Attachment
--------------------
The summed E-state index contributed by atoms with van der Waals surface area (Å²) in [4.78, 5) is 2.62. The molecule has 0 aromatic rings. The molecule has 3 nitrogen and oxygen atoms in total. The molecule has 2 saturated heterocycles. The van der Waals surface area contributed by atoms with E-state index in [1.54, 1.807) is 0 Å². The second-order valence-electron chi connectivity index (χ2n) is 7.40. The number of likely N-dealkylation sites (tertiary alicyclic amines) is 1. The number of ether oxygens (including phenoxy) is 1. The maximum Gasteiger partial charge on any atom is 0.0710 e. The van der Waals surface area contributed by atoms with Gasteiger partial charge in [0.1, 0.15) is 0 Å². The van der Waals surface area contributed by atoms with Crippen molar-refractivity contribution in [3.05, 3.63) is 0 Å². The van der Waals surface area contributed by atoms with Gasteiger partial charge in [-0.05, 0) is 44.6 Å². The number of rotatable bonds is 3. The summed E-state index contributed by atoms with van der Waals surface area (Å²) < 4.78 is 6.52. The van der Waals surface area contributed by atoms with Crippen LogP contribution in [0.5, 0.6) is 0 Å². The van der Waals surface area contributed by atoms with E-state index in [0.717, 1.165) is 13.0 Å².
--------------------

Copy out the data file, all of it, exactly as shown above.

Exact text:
The summed E-state index contributed by atoms with van der Waals surface area (Å²) in [4.78, 5) is 2.62. The molecule has 0 aromatic rings. The molecule has 3 nitrogen and oxygen atoms in total. The molecule has 2 saturated heterocycles. The van der Waals surface area contributed by atoms with E-state index in [1.54, 1.807) is 0 Å². The second-order valence-electron chi connectivity index (χ2n) is 7.40. The number of likely N-dealkylation sites (tertiary alicyclic amines) is 1. The number of ether oxygens (including phenoxy) is 1. The maximum Gasteiger partial charge on any atom is 0.0710 e. The van der Waals surface area contributed by atoms with Gasteiger partial charge in [0.1, 0.15) is 0 Å². The van der Waals surface area contributed by atoms with Crippen molar-refractivity contribution in [3.05, 3.63) is 0 Å². The van der Waals surface area contributed by atoms with Gasteiger partial charge in [-0.05, 0) is 44.6 Å². The number of rotatable bonds is 3. The summed E-state index contributed by atoms with van der Waals surface area (Å²) < 4.78 is 6.52. The van der Waals surface area contributed by atoms with Crippen LogP contribution in [0.5, 0.6) is 0 Å². The van der Waals surface area contributed by atoms with E-state index in [0.717, 1.165) is 13.0 Å².